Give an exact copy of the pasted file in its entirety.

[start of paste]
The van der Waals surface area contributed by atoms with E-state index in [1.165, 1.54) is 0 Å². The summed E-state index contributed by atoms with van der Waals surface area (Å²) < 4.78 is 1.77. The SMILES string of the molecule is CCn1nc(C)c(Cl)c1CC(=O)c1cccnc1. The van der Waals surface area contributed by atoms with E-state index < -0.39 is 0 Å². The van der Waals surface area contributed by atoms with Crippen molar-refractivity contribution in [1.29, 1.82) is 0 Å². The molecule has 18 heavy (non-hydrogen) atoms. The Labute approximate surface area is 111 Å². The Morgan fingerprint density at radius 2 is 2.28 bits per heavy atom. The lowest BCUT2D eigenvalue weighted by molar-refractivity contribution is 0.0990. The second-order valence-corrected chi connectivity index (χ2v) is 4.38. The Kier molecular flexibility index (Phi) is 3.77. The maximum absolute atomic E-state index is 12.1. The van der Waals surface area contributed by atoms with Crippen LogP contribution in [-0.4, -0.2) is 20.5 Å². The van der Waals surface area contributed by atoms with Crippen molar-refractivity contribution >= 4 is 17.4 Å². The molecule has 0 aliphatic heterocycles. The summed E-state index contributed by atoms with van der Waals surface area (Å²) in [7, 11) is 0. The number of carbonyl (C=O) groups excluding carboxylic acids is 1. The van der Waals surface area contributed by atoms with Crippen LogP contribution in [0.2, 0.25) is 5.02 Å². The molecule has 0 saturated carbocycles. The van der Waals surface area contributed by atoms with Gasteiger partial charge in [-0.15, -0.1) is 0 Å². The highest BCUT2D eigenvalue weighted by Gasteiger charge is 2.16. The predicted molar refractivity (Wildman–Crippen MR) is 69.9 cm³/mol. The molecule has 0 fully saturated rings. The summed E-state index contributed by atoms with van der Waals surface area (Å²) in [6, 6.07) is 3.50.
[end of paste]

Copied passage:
The van der Waals surface area contributed by atoms with E-state index in [1.165, 1.54) is 0 Å². The summed E-state index contributed by atoms with van der Waals surface area (Å²) < 4.78 is 1.77. The SMILES string of the molecule is CCn1nc(C)c(Cl)c1CC(=O)c1cccnc1. The van der Waals surface area contributed by atoms with E-state index < -0.39 is 0 Å². The van der Waals surface area contributed by atoms with Crippen molar-refractivity contribution in [1.29, 1.82) is 0 Å². The molecule has 18 heavy (non-hydrogen) atoms. The Labute approximate surface area is 111 Å². The Morgan fingerprint density at radius 2 is 2.28 bits per heavy atom. The lowest BCUT2D eigenvalue weighted by molar-refractivity contribution is 0.0990. The second-order valence-corrected chi connectivity index (χ2v) is 4.38. The Kier molecular flexibility index (Phi) is 3.77. The maximum absolute atomic E-state index is 12.1. The van der Waals surface area contributed by atoms with Crippen LogP contribution in [-0.4, -0.2) is 20.5 Å². The van der Waals surface area contributed by atoms with Crippen molar-refractivity contribution >= 4 is 17.4 Å². The molecule has 0 aliphatic heterocycles. The summed E-state index contributed by atoms with van der Waals surface area (Å²) in [7, 11) is 0. The number of carbonyl (C=O) groups excluding carboxylic acids is 1. The van der Waals surface area contributed by atoms with Crippen LogP contribution in [0.2, 0.25) is 5.02 Å². The molecule has 0 saturated carbocycles. The van der Waals surface area contributed by atoms with Gasteiger partial charge in [-0.15, -0.1) is 0 Å². The highest BCUT2D eigenvalue weighted by Gasteiger charge is 2.16. The predicted molar refractivity (Wildman–Crippen MR) is 69.9 cm³/mol. The molecule has 0 fully saturated rings. The summed E-state index contributed by atoms with van der Waals surface area (Å²) in [6, 6.07) is 3.50.